© Merrily Harpur (harpur.org)
Driving into the office, I’m thinking about the week ahead. It’s May, we are on the verge of electing a new government and with the ash hopefully settling over some other place, we are hoping for good viewing levels.
Last week, we conducted our first viewing of a very smart five-bedroom family home in The Park, one of St Albans’ prime addresses. This is a private sale with no advertising to be carried out; a real test for an agent in matching people to property. Later this week, we launch a stunning Georgian Rectory in 200 acres — an exciting prospect, and we have our Open House Day on Saturday.
After the office meeting I am back at my desk for the first call of the day — it is from the viewer of The Park; yes they are interested, have cash funds and offer at five per cent below the guide price, and we win the instruction to sell a good semi-detached house in St Albans with seven bedrooms.
We sold the adjoining house in May 2008 for £930,000, while the guide price for the new instruction will be £1.15 million; certainly it is in better condition than its neighbour, but it’s an interesting reflection on prices.
The vendor at The Park has instructed me to reject the offer and wonders now if he would even accept a bid at the guide price; this is the dilemma with a private sale, the market has not been tested in full and there is less likelihood of competitive bidding. Gearing up for the Open House Day, the balloons arrive. But do we have enough properties to make the day a success?
It’s launch day for our Old Rectory with five viewings already booked in quick succession. Clients are pleased, as am I, particularly as we know them all and there are some key players. Disappointed though that one party I had in mind is stuck in Florida and not able to get back.
The buyer for The Park comes back with his best and final offer at the guide price and moves the proposed completion date to suit the vendors. Called my client immediately, but he now wonders if he is getting enough. We agree to sleep on it, but I am going to go through my comparables again.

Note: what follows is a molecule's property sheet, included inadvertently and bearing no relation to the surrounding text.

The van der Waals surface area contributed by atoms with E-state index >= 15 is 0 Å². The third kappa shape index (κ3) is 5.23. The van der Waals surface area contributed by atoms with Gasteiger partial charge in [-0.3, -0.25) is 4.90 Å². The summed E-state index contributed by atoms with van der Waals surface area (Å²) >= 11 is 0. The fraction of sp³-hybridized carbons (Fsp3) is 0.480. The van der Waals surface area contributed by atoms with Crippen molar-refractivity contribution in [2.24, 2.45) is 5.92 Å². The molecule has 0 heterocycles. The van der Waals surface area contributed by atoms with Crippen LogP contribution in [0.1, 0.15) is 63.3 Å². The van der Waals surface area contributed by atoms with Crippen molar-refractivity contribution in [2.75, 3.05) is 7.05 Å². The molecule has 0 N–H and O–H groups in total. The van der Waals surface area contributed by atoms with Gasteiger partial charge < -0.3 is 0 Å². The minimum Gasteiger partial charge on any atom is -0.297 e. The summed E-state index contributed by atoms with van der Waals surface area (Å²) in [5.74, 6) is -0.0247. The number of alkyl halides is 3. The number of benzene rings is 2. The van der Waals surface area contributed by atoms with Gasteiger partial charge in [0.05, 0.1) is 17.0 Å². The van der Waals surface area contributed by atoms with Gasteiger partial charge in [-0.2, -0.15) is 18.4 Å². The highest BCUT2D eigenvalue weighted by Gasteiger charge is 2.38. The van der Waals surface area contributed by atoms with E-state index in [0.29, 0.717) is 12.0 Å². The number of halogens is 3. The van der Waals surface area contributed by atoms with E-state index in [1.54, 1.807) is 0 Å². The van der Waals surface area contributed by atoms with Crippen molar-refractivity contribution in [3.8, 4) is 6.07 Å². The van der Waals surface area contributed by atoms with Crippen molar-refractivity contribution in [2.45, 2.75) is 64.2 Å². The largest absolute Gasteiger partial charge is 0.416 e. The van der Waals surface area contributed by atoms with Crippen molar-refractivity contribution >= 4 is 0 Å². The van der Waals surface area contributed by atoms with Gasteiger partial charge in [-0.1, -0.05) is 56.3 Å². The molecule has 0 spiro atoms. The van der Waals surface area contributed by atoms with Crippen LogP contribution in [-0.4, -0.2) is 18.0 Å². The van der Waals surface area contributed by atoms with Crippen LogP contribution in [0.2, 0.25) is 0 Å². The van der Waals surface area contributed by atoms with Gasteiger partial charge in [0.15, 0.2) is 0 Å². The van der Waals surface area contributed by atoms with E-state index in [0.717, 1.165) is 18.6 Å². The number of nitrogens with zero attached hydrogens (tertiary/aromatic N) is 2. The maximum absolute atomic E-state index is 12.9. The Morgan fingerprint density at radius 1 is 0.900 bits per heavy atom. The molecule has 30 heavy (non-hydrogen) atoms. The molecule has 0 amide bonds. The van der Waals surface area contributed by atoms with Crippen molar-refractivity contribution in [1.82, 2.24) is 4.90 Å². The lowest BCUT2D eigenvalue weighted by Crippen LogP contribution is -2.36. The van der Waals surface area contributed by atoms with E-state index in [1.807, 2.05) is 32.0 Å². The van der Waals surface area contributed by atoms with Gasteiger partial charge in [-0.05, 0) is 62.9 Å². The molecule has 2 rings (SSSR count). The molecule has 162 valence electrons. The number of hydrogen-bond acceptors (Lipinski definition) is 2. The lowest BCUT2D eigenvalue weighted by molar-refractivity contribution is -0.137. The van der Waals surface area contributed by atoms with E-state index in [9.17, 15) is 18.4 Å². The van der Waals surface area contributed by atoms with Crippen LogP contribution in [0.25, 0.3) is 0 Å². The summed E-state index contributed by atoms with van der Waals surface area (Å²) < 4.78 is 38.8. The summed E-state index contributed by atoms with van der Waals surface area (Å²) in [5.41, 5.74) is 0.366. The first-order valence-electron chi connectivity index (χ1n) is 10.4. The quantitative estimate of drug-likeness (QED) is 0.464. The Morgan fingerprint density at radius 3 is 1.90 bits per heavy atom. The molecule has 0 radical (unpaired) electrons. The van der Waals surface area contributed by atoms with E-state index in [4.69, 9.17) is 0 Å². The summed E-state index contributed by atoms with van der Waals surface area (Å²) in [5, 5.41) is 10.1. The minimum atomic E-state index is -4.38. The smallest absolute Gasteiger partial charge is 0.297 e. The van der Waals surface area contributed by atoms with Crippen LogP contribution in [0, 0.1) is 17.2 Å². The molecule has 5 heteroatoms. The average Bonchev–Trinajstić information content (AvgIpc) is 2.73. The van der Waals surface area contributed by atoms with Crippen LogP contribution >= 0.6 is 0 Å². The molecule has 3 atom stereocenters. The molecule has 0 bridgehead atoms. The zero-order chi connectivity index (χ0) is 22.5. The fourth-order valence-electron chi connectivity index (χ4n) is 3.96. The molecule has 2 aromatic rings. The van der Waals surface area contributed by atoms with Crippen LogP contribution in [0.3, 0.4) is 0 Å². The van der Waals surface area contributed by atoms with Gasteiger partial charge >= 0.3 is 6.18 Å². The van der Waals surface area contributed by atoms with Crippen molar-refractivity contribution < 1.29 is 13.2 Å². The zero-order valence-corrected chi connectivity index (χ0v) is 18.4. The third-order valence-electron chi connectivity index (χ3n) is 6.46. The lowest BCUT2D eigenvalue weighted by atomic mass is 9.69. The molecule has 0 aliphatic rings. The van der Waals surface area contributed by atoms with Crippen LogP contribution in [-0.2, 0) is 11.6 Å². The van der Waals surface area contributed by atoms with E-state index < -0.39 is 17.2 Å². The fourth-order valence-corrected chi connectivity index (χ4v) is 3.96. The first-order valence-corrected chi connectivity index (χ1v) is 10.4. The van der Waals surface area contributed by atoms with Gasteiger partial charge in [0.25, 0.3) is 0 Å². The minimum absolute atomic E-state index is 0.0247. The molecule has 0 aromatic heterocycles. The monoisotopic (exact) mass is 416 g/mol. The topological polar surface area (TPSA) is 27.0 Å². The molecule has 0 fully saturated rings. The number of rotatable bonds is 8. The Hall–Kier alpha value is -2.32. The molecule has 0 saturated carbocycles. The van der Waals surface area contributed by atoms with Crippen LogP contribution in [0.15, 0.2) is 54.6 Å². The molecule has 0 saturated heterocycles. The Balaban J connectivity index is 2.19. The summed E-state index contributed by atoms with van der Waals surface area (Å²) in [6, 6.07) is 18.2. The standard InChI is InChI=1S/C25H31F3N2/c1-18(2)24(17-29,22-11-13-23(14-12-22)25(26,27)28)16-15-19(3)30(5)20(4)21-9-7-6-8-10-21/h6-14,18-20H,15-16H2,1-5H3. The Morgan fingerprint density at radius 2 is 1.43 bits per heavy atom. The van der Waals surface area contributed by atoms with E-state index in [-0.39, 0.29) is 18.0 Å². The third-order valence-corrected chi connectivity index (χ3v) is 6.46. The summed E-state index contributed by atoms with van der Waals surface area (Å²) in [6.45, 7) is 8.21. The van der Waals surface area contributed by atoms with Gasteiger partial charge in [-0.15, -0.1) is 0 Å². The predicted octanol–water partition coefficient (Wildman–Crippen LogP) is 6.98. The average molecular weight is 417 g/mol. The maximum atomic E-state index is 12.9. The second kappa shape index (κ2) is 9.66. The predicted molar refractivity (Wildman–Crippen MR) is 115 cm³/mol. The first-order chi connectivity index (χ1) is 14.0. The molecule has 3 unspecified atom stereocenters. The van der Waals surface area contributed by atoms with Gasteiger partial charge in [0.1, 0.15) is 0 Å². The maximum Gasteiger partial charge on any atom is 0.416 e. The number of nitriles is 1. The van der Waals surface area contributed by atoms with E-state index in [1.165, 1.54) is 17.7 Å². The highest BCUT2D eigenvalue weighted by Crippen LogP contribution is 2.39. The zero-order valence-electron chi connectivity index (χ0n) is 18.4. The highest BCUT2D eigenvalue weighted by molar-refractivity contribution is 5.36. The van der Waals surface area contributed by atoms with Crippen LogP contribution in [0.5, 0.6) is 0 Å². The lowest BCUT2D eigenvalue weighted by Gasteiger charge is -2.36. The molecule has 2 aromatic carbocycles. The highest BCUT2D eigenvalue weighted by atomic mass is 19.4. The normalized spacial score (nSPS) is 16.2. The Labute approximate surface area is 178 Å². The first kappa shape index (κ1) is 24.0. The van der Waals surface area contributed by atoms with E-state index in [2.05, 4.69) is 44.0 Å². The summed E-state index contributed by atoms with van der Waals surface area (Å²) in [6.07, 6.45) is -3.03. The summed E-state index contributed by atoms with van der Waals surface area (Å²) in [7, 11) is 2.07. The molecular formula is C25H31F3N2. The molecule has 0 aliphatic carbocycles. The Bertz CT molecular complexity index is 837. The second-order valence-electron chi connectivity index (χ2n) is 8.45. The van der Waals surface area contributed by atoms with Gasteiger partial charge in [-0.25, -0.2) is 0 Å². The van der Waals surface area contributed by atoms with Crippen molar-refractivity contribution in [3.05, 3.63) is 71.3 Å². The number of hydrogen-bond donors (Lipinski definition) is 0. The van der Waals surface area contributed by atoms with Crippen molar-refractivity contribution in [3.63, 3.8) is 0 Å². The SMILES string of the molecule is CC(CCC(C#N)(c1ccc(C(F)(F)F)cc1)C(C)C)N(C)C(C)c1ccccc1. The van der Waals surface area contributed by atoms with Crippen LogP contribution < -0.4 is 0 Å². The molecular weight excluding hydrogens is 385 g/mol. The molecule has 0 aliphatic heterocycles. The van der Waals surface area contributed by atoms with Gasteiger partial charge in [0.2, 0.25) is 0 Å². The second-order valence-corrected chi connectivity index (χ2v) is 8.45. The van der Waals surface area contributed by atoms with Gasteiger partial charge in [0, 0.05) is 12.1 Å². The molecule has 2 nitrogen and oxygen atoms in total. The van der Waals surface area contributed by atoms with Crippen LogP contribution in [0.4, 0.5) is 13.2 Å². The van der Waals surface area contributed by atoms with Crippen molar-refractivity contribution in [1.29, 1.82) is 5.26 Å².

Arrive in the office to find that our server is down. For a Luddite like me, it is remarkable how frustrating this is; not having any telephone numbers because they are all locked into the system. Thankfully, the ever-patient Nicola, my PA, office manager and techy brain, arrives and restores order. The Open House Day picks up steam, the rota is organised for manning the properties and balloons distributed. More viewings for the Old Rectory, and then my colleague Rozanne has a long-awaited success as her client exchanges. Whoops of joy as this falls within the year end.
I call my client at The Park, expecting the worst, but he is anxious about the outcome of the election following Mr Clegg’s debate success, and with my comparables table to ponder on, too, he decides to accept the offer.
We meet at 9am, plan the day and move off to the various houses. By 10am I am blowing up balloons to hang on our signboard. Our client offers coffee but there’s no time as viewers start arriving. A stream becomes a flood and soon I can’t work out which child belongs to which parents. But everyone seems to be getting on, and some move off to other properties.
By 2pm I am back at the office with a load of paperwork to do before the year end and our auditors appear to be getting ever more demanding. Looking forward to a quiet dinner with Mrs Rimell tonight.
Mark Rimell is a partner at Strutt & Parker in St Albans (01727 840285). Reuse content